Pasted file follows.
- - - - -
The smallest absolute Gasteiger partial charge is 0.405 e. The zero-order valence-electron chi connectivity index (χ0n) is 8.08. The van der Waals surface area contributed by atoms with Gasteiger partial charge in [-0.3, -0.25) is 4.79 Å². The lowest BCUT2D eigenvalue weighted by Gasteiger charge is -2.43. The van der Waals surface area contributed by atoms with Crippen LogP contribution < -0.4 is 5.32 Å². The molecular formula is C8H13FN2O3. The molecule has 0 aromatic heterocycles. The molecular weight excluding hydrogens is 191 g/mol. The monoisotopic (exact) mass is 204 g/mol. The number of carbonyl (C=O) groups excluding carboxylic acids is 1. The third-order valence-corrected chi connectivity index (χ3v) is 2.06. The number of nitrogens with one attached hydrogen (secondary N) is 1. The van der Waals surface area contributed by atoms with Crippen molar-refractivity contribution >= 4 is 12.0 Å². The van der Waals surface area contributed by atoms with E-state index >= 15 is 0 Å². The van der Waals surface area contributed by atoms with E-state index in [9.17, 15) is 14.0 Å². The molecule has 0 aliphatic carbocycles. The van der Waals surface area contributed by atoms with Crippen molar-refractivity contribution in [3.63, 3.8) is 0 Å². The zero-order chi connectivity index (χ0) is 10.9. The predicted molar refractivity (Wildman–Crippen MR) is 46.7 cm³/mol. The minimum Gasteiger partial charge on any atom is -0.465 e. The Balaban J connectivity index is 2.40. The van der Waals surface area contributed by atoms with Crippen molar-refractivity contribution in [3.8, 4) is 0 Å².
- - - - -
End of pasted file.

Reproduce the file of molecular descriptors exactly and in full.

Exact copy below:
The smallest absolute Gasteiger partial charge is 0.405 e. The zero-order valence-electron chi connectivity index (χ0n) is 8.08. The van der Waals surface area contributed by atoms with Gasteiger partial charge in [-0.3, -0.25) is 4.79 Å². The lowest BCUT2D eigenvalue weighted by Gasteiger charge is -2.43. The van der Waals surface area contributed by atoms with Crippen LogP contribution < -0.4 is 5.32 Å². The molecular formula is C8H13FN2O3. The molecule has 0 aromatic heterocycles. The molecular weight excluding hydrogens is 191 g/mol. The monoisotopic (exact) mass is 204 g/mol. The number of carbonyl (C=O) groups excluding carboxylic acids is 1. The third-order valence-corrected chi connectivity index (χ3v) is 2.06. The number of nitrogens with one attached hydrogen (secondary N) is 1. The van der Waals surface area contributed by atoms with Crippen molar-refractivity contribution >= 4 is 12.0 Å². The van der Waals surface area contributed by atoms with E-state index >= 15 is 0 Å². The van der Waals surface area contributed by atoms with E-state index in [9.17, 15) is 14.0 Å². The molecule has 0 aliphatic carbocycles. The van der Waals surface area contributed by atoms with Crippen molar-refractivity contribution in [3.63, 3.8) is 0 Å². The zero-order chi connectivity index (χ0) is 10.9. The predicted molar refractivity (Wildman–Crippen MR) is 46.7 cm³/mol. The minimum Gasteiger partial charge on any atom is -0.465 e. The Balaban J connectivity index is 2.40. The van der Waals surface area contributed by atoms with Crippen molar-refractivity contribution in [3.8, 4) is 0 Å².